Mark Godfrey

Contributing Editor

Mark Godfrey is an Irish journalist covering the agriculture and fisheries sectors in Asia, with a focus on China. Proficient in Mandarin, he has frequently traveled across China's fisheries and aquaculture regions and learned the inner workings of China's corporate world during a nearly three-year stint at the Financial Times' “China Confidential” publication. He has also reported widely across Southeast Asia and the former Soviet Union. He has educational certificates in agriculture and food science, as well as Mandarin.

Published on
May 21, 2013

Aquaculture producers in Southeast Asia are proving reluctant to find alternative feeds even as the price of fishmeal continues to soar, according to a veteran watcher of the sector.

“It used to be inexpensive and plentiful, and as a result it was widely used in aquafeeds … However the economics and availabilities of fishmeal have changed and there needs to be a move away to using other ingredients to save money and for other ecological

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Published on
May 19, 2013

China’s fish feed leaders are having a good year judging by recent results, thanks in part due to increased prices for aquatic products as consumers switch to fish meat over worries about bird flu. Ventures into non-core businesses are however hurting results at market number two Tongwei Aquatic.

Tongwei’s recently released first quarter 2013 fiscal report shows revenue at CNY 1.94 billion (USD 316 million, EUR 236 million), up 13.49 percent

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Published on
May 14, 2013

Recently seen as going out of fashion, the processing industry is making a comeback in China. A decline in demand for luxury seafood in the country — caused by a clamp down on official waste and corruption — has dampened the outlook for one of China’s leading aquaculture and processor players.

Shandong Homey Aquatic Development Co., in its first quarter 2013 results, reported revenues of CNY 190 million (USD 30.9 million, EUR 24 million),

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Published on
May 12, 2013

Chinese agricultural authorities are racing to skill up officials and insurance firms to extend subsidized insurance coverage to the country’s highly fragmented aquaculture sector. With a landmark Agricultural Insurance Act in force since March, Beijing is keen to increase take-up of subsidized insurance policies, a move that could lift output.

As part of the awareness campaign targeted by government at producers, the Nongmin Ribao (Farmer’s

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Published on
May 9, 2013

A key Chinese shrimp exporter is blaming competition from Ecuador and Thailand for a woeful 2012 financial performance that will disappoint investors funding capacity expansion in the country’s seafood sector., Zhanjiang Guolian Aquatic Product Co., based in the Guangdong port city of Zhanjiang, in its annual report told investors its net loss of RMB 226 million (USD 36.8 million, EUR 28.3 million),  a year-on-year drop of 2,024 percent, was

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Published on
May 7, 2013

A combination of demand for rare aquatic species as well as government subsidies and propaganda is driving cultivation and consumption of Chinese giant salamanders in aquaculture bases across the country. The wild giant salamander has become a protected species in China after over-consumption for fine dining but cultivators have been stepping in to meet demand.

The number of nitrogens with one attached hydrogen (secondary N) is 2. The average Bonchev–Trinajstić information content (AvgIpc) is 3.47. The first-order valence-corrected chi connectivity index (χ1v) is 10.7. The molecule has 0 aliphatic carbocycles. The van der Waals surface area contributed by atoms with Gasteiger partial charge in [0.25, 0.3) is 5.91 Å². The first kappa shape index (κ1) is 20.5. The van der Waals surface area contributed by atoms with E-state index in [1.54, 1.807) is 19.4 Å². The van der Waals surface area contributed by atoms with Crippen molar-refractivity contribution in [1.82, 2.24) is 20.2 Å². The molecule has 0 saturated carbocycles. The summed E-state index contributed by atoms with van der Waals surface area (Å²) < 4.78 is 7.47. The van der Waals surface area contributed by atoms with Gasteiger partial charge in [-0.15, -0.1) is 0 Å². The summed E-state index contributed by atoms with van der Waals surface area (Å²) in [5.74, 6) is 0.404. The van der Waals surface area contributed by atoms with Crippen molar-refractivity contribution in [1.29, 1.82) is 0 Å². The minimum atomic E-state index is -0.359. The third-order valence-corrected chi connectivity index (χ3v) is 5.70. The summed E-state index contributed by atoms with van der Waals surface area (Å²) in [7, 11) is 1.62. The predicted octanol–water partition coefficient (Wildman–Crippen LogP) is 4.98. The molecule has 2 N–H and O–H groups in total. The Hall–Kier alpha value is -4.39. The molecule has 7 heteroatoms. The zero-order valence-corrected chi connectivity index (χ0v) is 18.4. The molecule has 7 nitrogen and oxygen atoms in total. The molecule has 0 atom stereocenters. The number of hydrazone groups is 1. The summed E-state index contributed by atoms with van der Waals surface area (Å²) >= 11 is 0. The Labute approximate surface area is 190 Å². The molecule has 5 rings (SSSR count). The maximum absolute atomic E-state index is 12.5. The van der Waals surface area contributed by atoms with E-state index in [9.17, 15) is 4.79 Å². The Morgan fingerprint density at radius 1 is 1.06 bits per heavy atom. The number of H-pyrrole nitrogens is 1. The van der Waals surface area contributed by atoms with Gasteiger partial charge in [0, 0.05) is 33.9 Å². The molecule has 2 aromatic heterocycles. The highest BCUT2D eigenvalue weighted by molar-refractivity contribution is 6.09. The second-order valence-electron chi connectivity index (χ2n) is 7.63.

China National Radio recently featured the efforts of officials in Jishou city (in

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Published on
May 6, 2013

Rising prices for fish and shrimp in the domestic market as well as partial recovery in export markets have given China’s seafood firms much optimism about 2013 earnings. Huge investments in cultivation of luxury species like sea cucumber are however dragging on earnings, with sales of sea cucumber slipping due to an ongoing frugality campaign by China’s government. Prices of fish have increased this spring as consumers — worried about

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Published on
May 1, 2013

Tilapia prices have edged upward year-on-year in key cultivation zones in China, the apparent result of lower cultivation by fish farmers who were burnt by lower prices in recent years. Large numbers of tilapia cultivators exited the sector in the wake of weaker demand and prices in export markets in 2009 and 2010.

According to tilapia farmers who spoke to Seafoodsource, prices paid to tilapia farmers in Guangdong province (a key cultivation

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Published on
April 30, 2013

China is aiming to boost local catfish production to take advantage of falling U.S. output, while also tapping the domestic Chinese market, according to a state-run research organization in one of China’s key catfish cultivation regions. The Hubei Province Aquatic Products Scientific Research Institute, in a recent research report, notes that a fall in American channel catfish production means a decline in shipments of American channel

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Published on
April 28, 2013

Weaker demand from Japan — in part due to a weaker yen — is damaging China’s exports of eels to its neighbor. In the first two months in 2013, China exported 585 tons of fresh eel, down 42.6 percent compared to 2012. The average export price, at USD 36.68 (EUR 28) per kilogram, declined 14.6 percent year-over-year.

According to statistics from China’s Customs authorities, in February 2013 China exported 258 tons of fresh eel, down 21.1

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